Disclosure: Proper Garage, Boiled Down

Dance-pop duo Disclosure clearly knows what they’re doing.  The pair has successfully integrated the tropes of the UK’s underground dance music into poppier structures, allowing the band to break into the UK’s top-40 charts and set them on the precipice U.S. of omnipresence.  But as the electronic production duo brought their live act to Philadelphia’s Union Transfer this past Tuesday, at some point the jackin’ beats, sunshine synths and whirlwind diva vocals failed to coalesce into a display of the fresh-faced duo’s wunderkind prowess, and instead fell flat.

Disclosure’s two members, brothers Guy and Howard Lawrence, are both young enough to have scored fake IDs and started going out in the UK when dubstep was still a dark, underground phenomenon and Joy Orbison had yet to release “Hyph Myngo,” the track that eventually inspired the eldest Lawrence to start producing.  Since then, they’ve become students of dance music, appropriating its textures into songs that make it clear they are well-steeped in the work of their predecessors, but without enough original spin on the sound to yet grant them the status of dance music auteurs.

Often electronic music artists who rise to prominence within similar storms of hype are known for referencing tropes of electronic music.  James Blake twisted dubstep’s sub-bass architecture for his own purposes, creating dance floor material and wub-wub infected singer-songwriter fare that always felt wholly his own.  Joy Orbison rose to ubiquity with his stomper “Hyph Mngo,” which sounded like the last rites of rave. Subsequent tracks up to his collaborations with Boddika have all retained his trademark blend of dubstep’s laser precise lower end programming with a distinctively ear-wormy vocal cry.

Disclosure have the chord stabs and jackin’ hi-hat rhythms of classic UK garage as well as the laid-back 4/4 thump and bump of old school New Jersey house, but don’t do enough to put their own spin on the genre, other than taking these sounds and serving them up with enough tame mediocrity and a poppy vocal to pitch to the masses.

The duos live set, too, references many of the best of recent electronic acts and is well-executed, but fails to do anything remarkable.  The Howards play their beats on a laptop running Ableton and the brothers borrow the live toms and cowbells of SBTRKT’s live show and the younger Howard steps away from his table of gear to play live bass like Squarepusher.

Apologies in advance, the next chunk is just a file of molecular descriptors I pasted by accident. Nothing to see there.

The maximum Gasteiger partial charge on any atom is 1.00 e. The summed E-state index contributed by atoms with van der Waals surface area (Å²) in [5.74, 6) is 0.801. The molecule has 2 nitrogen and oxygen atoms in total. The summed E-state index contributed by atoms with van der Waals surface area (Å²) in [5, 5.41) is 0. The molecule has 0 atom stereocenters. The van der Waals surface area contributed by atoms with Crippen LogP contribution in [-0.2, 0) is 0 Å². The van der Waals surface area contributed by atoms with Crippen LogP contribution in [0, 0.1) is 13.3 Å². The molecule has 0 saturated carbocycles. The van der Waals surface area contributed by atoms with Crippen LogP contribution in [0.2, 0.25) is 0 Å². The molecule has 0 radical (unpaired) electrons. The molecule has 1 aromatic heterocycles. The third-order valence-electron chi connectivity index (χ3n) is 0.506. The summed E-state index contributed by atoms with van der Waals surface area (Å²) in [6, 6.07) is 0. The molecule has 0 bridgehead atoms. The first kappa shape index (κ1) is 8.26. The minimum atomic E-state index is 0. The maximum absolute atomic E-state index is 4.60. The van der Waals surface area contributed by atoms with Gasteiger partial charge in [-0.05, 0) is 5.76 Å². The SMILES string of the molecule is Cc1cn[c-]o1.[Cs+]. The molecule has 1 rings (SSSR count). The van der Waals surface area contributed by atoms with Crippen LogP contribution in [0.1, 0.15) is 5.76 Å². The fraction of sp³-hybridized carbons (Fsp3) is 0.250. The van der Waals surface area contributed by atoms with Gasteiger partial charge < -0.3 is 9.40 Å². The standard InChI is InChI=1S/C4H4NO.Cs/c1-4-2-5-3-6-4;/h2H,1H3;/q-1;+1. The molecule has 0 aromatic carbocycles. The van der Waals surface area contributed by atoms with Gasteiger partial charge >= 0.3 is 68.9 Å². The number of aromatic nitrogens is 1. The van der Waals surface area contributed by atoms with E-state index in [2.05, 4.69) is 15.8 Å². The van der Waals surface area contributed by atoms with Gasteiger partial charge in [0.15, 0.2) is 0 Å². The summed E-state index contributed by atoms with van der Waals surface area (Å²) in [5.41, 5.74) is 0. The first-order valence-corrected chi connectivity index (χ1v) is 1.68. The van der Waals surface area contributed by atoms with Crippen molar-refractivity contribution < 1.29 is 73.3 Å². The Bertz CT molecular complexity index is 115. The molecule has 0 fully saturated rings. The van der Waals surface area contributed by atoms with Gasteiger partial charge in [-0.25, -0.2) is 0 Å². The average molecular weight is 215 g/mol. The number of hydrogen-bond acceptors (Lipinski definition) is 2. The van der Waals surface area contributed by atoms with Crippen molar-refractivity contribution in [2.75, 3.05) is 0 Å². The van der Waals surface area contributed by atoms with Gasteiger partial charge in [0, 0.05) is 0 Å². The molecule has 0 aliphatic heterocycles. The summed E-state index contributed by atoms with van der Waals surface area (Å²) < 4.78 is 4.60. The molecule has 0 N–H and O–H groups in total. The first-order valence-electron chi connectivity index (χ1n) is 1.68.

The boys strung together all of their small back catalogue along with unreleased cuts from their new album.  Their new tracks weren’t at all bad, but a Disclosure concert is basically a pop show and the best pop concert is a hit parade.  A slog of unreleased beats and melodies may have stirred the party-ready masses on Union Transfer’s main floor, but didn’t make for an interesting show.

The set was anchored by Disclosure’s three best and most popular songs, “White Noise,” “Latch,” and their remix of Jessie Ware’s “Running.”  Each song succeeds where most of the duo’s other material fails to entertain because each features a commanding, and more importantly—catchy, vocal, the pop element that has been integral to getting the group’s songs onto radio waves and pop charts.

The duo ended their set with “Latch,” their biggest single, looping the opening vocal cry and whipping the audience into a frenzy of anticipation.  The song’s intro was warped into a lively edit of ravier textures before settling into a faithful reproduction of the original track, the version that audience knew and loved.  The crowd divided as some wanted to dance out the last song of the set while others wanted to just sing along with every word.  As Disclosure is at the forefront of a small emerging group of artists producing traditonal house with a pop appeal, its unsurprising that by the end, everyone seemed to be doing both.

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